A US pilot shot down four Soviet MiGs in 30 minutes and kept the incident hidden for 50 years.

Royce Williams was a true “Top Gun” 10 years before Tom Cruise was born.

Williams shot down four Soviet fighter planes on a cold November day in 1952, becoming a legend no one would hear about for more than 50 years.

At a ceremony in California on Friday, the now 97-year-old former naval aviator was awarded the Navy Cross, the service’s second-highest military honor.

According to Navy Secretary Carlos Del Toro, Williams’ case “stood out above all others” among the many proposals he has reviewed to upgrade sailors’ awards. His actions were clearly extraordinary and more closely aligned with the criteria describing a higher medal, in my opinion.”

“Freedom isn’t cheap,” Del Toro said. “It comes from the sacrifice of all those who have served and continue to serve in today’s military. That day, your actions kept you free. In Task Force 77, they kept your shipmates free. They did, in fact, keep all of us free.”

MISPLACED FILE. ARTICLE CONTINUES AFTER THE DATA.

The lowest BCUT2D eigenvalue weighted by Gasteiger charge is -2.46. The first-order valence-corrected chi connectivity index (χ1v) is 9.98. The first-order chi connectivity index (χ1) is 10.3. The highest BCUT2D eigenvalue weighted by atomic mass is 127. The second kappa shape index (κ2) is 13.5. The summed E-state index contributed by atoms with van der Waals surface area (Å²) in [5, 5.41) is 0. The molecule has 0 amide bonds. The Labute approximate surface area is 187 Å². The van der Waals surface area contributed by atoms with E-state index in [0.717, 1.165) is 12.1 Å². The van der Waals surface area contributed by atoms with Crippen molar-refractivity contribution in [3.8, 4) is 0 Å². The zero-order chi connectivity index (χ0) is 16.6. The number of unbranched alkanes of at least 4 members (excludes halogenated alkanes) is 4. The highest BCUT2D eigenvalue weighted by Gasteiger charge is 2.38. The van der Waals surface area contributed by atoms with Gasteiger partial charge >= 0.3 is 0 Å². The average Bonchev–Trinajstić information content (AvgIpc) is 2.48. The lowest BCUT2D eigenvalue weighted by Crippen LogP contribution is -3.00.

Here’s what Williams did to earn it.

Outgunned and outnumbered
Williams was flying the F9F Panther, the US Navy’s first jet fighter, on a mission during the Korean War on November 18, 1952.

He took off from the aircraft carrier USS Oriskany, which was part of a task force in the Sea of Japan, also known as the East Sea, 100 miles off North Korea’s coast.

Williams, then 27, and three other fighter pilots were sent on a combat air patrol over the Korean Peninsula’s most northern tip, near the Yalu River, which separates North Korea from China. To the northeast is Russia, which was part of the Soviet Union at the time and backed North Korea in the conflict.


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